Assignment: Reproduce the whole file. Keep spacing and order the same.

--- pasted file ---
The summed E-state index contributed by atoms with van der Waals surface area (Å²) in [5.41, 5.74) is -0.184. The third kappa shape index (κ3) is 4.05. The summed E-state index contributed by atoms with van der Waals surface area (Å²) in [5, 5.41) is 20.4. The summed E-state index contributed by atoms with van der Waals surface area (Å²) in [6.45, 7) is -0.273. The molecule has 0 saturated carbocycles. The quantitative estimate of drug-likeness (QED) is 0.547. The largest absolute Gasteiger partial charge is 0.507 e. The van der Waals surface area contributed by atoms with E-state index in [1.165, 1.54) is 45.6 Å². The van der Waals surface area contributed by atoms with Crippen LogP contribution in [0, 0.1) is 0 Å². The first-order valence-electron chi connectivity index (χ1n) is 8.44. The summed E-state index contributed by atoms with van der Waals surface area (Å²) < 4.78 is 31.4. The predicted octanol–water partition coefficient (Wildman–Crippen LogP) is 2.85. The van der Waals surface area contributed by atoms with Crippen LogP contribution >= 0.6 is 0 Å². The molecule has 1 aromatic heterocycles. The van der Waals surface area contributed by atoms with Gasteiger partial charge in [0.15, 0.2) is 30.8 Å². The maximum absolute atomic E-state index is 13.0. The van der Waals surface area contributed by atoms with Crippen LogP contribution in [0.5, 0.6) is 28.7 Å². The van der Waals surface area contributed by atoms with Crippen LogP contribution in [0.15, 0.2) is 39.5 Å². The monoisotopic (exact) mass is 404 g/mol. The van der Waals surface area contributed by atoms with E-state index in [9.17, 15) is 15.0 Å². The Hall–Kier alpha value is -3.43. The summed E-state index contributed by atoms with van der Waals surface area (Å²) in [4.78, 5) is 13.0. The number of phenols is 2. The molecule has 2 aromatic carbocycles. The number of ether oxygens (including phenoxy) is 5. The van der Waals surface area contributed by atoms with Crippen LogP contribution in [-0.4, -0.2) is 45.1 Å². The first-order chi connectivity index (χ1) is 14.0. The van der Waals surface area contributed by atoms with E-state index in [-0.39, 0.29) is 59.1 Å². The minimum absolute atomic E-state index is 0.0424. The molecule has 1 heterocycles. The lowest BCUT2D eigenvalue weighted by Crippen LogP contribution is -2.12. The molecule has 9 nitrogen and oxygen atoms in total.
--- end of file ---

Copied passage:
The summed E-state index contributed by atoms with van der Waals surface area (Å²) in [5.41, 5.74) is -0.184. The third kappa shape index (κ3) is 4.05. The summed E-state index contributed by atoms with van der Waals surface area (Å²) in [5, 5.41) is 20.4. The summed E-state index contributed by atoms with van der Waals surface area (Å²) in [6.45, 7) is -0.273. The molecule has 0 saturated carbocycles. The quantitative estimate of drug-likeness (QED) is 0.547. The largest absolute Gasteiger partial charge is 0.507 e. The van der Waals surface area contributed by atoms with E-state index in [1.165, 1.54) is 45.6 Å². The van der Waals surface area contributed by atoms with Crippen LogP contribution in [0, 0.1) is 0 Å². The first-order valence-electron chi connectivity index (χ1n) is 8.44. The summed E-state index contributed by atoms with van der Waals surface area (Å²) < 4.78 is 31.4. The predicted octanol–water partition coefficient (Wildman–Crippen LogP) is 2.85. The van der Waals surface area contributed by atoms with Crippen LogP contribution >= 0.6 is 0 Å². The molecule has 1 aromatic heterocycles. The van der Waals surface area contributed by atoms with Gasteiger partial charge in [0.15, 0.2) is 30.8 Å². The maximum absolute atomic E-state index is 13.0. The van der Waals surface area contributed by atoms with Crippen LogP contribution in [0.5, 0.6) is 28.7 Å². The van der Waals surface area contributed by atoms with Crippen LogP contribution in [0.15, 0.2) is 39.5 Å². The monoisotopic (exact) mass is 404 g/mol. The van der Waals surface area contributed by atoms with E-state index in [9.17, 15) is 15.0 Å². The Hall–Kier alpha value is -3.43. The summed E-state index contributed by atoms with van der Waals surface area (Å²) in [4.78, 5) is 13.0. The number of phenols is 2. The molecule has 2 aromatic carbocycles. The number of ether oxygens (including phenoxy) is 5. The van der Waals surface area contributed by atoms with Crippen LogP contribution in [-0.4, -0.2) is 45.1 Å². The first-order chi connectivity index (χ1) is 14.0. The van der Waals surface area contributed by atoms with E-state index in [-0.39, 0.29) is 59.1 Å². The minimum absolute atomic E-state index is 0.0424. The molecule has 1 heterocycles. The lowest BCUT2D eigenvalue weighted by Crippen LogP contribution is -2.12. The molecule has 9 nitrogen and oxygen atoms in total.